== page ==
Suburban culture is an assemblage of cookie-cutter houses and everyone dressing the same. My family is very middle class, so growing up felt domestic and extra ordinary. As I got older, I started to crave more than what the suburbs of Charlotte, North Carolina have to offer.

Chasing all that glitters in magazines such as Vogue, Glamour, and InStyle became my escape. I would rip through each one every month, page by page ranking the numerous purses, shoes, and blouses I wanted most. Eventually, I stashed a heart-shaped box under my bed, stuffed it with extra cash, and labelled it “Louboutin Fund.”

Fashion magazines made me want to appear more interesting and important than I thought I was. It took me a while to realize how toxic these thoughts are and how insidious the programming is to worship luxury lifestyles.

My work investigates the relationship between popular culture and repetition. How do patterns shape media? Why do luxury goods create expectations of grandeur in daily life?

When I went to college, everything I desired as a teenager began to feel simulated. The oversaturation of luxury clothing and accessories on the market dispelled my thirst for them. Like my younger self, the scenes I paint are trying to overindulge in a fantasy, but there is a lingering sense of emptiness amongst the glamour.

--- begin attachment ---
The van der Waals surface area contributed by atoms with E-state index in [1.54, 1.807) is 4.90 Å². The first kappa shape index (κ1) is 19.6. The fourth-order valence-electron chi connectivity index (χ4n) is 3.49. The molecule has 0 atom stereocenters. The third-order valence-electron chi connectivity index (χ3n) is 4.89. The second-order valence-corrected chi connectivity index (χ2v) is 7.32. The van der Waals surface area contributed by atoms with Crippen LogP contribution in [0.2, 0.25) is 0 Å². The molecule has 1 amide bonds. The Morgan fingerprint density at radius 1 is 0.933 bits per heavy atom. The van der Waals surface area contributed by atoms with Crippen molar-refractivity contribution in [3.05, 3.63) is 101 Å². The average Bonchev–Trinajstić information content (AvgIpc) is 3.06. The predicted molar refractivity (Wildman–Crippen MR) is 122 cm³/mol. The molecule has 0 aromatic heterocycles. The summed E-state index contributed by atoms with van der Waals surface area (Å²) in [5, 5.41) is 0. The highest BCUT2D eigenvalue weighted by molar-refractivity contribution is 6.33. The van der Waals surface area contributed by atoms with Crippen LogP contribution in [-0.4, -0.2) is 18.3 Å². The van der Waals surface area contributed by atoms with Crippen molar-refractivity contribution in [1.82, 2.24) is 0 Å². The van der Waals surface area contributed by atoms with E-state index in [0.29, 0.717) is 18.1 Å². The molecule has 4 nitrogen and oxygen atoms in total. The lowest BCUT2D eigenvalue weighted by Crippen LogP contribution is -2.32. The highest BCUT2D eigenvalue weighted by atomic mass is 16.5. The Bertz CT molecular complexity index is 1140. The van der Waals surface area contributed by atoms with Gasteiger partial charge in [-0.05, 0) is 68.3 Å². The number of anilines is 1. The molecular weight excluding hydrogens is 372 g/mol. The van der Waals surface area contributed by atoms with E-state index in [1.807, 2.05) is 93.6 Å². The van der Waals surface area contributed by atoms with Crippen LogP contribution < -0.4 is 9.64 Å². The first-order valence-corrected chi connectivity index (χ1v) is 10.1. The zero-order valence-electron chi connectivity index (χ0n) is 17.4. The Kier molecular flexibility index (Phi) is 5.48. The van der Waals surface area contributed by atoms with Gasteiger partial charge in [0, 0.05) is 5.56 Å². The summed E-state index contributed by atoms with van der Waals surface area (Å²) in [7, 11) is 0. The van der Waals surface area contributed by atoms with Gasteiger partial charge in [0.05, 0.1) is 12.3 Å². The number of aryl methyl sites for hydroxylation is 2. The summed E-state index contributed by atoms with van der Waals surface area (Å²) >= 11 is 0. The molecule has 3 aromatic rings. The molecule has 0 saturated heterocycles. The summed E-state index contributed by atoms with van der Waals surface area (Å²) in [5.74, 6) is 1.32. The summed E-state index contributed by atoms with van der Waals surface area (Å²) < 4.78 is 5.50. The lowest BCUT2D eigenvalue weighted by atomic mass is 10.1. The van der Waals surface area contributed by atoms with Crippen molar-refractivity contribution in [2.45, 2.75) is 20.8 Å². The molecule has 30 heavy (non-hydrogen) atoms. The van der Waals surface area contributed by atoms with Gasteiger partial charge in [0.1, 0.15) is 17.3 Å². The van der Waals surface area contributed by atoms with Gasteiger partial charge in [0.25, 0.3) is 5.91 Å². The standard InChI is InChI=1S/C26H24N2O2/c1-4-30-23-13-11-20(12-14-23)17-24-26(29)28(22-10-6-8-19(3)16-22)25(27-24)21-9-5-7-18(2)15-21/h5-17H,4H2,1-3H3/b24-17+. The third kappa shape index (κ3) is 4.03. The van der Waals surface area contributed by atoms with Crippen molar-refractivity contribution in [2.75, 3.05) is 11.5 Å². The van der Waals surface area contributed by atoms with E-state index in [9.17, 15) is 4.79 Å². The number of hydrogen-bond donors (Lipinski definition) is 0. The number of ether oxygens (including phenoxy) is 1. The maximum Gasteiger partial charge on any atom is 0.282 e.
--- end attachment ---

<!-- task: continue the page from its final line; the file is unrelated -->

Over the course of this exhibition, I will live-install glittered objects and branded wallpaper in the gallery to create an immersive experience of my still-lifes. These paintings simultaneously critique and admire designers such as Gucci, Miu Miu, Louis Vuitton, Marc Jacobs, Alexander McQueen, and Missoni. I am a participant in the system that I am critiquing.

Rachael Tarravechia (b. 1995, United States) received a B.F.A. in painting from The Savannah College of Art and Design, Georgia in the spring of 2018. She has exhibited her work in Georgia, New York, and Hong Kong. Her work investigates the relationship between popular culture and repetition in the luxury market. Rachael lives and works  in New York City.

Chinatown Soup